Today.Az » Analytics » Armenia to face growing inflation next year
03 December 2014 [14:20] - Today.Az


By Mushvig Mehdiyev

The fluctuation of national currency in Armenia may lead to a catastrophic price hike in the country next year.

Recent days were of great importance for Armenians as they observed an increase in the prices of bread, dairy products, meat and walnuts, according to Armen Pogosyan, Head of Armenian Consumers Union.

"Pre-holiday price hike is a tradition in our country. Moreover, fluctuation of the currencies trigger a surge in prices. Drop in solvency is directly linked with the price hike - that's an economic rule," Pogosyan said.

He added that inflation will be inevitable after integration into the Eurasian Economic Union on January 1 this year.

"Prices of nearly 60 percent of the goods on domestic markets will go up given different customs duties of Armenia and the EEU," he noted.

Armenia is hit hard by the Russian ruble's recent devaluation, being under serious threat of an economic collapse. Its economy received a fatal blow due to the ruble's significant influence on the money transfers and exports. Remittances from Russia fell by 20 percent in October, while export, which is mainly focused on Russian markets, is going down given the weakening purchasing power in the northern giant.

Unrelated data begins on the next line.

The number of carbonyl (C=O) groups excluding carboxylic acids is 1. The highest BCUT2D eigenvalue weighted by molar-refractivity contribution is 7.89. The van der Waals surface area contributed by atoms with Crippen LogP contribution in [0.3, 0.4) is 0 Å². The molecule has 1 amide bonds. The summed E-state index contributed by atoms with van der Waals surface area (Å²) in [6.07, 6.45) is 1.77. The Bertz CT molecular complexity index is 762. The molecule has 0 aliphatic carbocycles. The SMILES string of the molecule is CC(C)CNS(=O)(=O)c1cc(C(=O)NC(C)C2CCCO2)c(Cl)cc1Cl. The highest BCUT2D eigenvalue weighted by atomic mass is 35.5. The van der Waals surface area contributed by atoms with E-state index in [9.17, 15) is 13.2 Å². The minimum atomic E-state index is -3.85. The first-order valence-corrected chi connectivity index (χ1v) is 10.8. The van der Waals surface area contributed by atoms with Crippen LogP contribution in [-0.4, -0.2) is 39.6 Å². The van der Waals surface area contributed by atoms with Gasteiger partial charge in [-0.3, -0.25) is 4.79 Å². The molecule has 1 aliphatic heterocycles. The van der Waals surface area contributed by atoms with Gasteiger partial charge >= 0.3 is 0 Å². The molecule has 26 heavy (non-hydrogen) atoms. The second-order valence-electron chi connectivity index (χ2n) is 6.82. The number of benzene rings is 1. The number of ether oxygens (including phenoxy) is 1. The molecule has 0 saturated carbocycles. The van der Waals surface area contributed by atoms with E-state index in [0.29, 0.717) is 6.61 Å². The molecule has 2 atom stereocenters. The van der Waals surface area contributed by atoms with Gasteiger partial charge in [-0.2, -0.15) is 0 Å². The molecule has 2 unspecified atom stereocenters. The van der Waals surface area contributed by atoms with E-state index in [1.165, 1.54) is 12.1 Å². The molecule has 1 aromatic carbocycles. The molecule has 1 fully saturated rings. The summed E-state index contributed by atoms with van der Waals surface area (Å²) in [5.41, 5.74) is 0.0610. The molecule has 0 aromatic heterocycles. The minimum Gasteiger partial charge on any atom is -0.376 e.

Economist Vilen Khachatryan revealed another side effect of the currency fluctuations in Armenia. He believes that the poverty rate in the country will increase amid agitated ups and downs of the dollar, euro, ruble and dram.

According to Khachatryan, a considerable part of the overall loans in Armenia increased in dollar and this in turn puts the borrowers under serious risk.

"Salaries of the borrowers are not expected to rise in near future, eventually, their insolvency will fall and they will be forced to repay more interest," he said.

Armenian National Statistics Service's recent data said the poverty rate in the country was 32 percent in 2013. Financial Ranking of Armenian Banks bulletin claims that the total volume of the bank loans was over $2.5 billion in Armenia in 2013. Meanwhile, the share of the foreign currency loans in the total loan portfolio of the Armenian banking system was 60 percent.

As of December 1, the average rate of dollar against dram is 436.5 dram per $1, while the euro is 543 dram per 1 euro and the ruble is 8.6 dram per 1 ruble.

Meanwhile, the Russian media reported that the EEU may ban interstate interactions in dollar and euro within its territory, planning to apply it only on the national currencies of the member-states by 2025-2030.

Russian economic expert Alexander Murichev said the union may initiate a concept on the creation of a common payment infrastructure for the member-states, which will allow to make payments in a united common system of the national card payment systems.

Russia's Deputy Prime Minister Igor Shuvalov has earlier said the application of a single currency within the EEU territory was inevitable.

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